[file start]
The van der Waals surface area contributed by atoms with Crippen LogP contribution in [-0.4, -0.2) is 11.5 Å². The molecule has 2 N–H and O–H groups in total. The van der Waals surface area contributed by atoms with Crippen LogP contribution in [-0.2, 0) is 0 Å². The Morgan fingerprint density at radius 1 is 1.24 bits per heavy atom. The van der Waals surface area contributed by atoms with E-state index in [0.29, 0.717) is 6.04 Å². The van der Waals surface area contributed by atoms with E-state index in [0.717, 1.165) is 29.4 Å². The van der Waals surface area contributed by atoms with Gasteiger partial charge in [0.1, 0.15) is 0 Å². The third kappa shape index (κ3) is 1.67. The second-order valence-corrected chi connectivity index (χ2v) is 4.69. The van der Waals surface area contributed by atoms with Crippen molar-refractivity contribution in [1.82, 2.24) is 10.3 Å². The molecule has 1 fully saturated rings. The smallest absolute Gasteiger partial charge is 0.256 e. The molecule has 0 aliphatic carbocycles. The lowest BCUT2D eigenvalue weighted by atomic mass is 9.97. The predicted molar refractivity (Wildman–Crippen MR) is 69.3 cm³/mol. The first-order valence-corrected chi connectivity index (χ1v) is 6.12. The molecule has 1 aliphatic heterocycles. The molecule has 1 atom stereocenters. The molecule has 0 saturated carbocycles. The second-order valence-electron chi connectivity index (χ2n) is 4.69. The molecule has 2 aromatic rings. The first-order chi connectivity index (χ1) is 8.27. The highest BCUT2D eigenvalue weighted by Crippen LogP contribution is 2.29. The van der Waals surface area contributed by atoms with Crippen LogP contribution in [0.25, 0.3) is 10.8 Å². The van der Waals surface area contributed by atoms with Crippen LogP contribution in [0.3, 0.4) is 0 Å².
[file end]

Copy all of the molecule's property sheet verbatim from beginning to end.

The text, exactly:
The van der Waals surface area contributed by atoms with Crippen LogP contribution in [-0.4, -0.2) is 11.5 Å². The molecule has 2 N–H and O–H groups in total. The van der Waals surface area contributed by atoms with Crippen LogP contribution in [-0.2, 0) is 0 Å². The Morgan fingerprint density at radius 1 is 1.24 bits per heavy atom. The van der Waals surface area contributed by atoms with E-state index in [0.29, 0.717) is 6.04 Å². The van der Waals surface area contributed by atoms with E-state index in [0.717, 1.165) is 29.4 Å². The van der Waals surface area contributed by atoms with Gasteiger partial charge in [0.1, 0.15) is 0 Å². The third kappa shape index (κ3) is 1.67. The second-order valence-corrected chi connectivity index (χ2v) is 4.69. The van der Waals surface area contributed by atoms with Crippen molar-refractivity contribution in [1.82, 2.24) is 10.3 Å². The molecule has 1 fully saturated rings. The smallest absolute Gasteiger partial charge is 0.256 e. The molecule has 0 aliphatic carbocycles. The lowest BCUT2D eigenvalue weighted by atomic mass is 9.97. The predicted molar refractivity (Wildman–Crippen MR) is 69.3 cm³/mol. The first-order valence-corrected chi connectivity index (χ1v) is 6.12. The molecule has 1 aliphatic heterocycles. The molecule has 1 atom stereocenters. The molecule has 0 saturated carbocycles. The second-order valence-electron chi connectivity index (χ2n) is 4.69. The molecule has 2 aromatic rings. The first-order chi connectivity index (χ1) is 8.27. The highest BCUT2D eigenvalue weighted by Crippen LogP contribution is 2.29. The van der Waals surface area contributed by atoms with Crippen LogP contribution in [0.25, 0.3) is 10.8 Å². The van der Waals surface area contributed by atoms with Crippen LogP contribution in [0.3, 0.4) is 0 Å².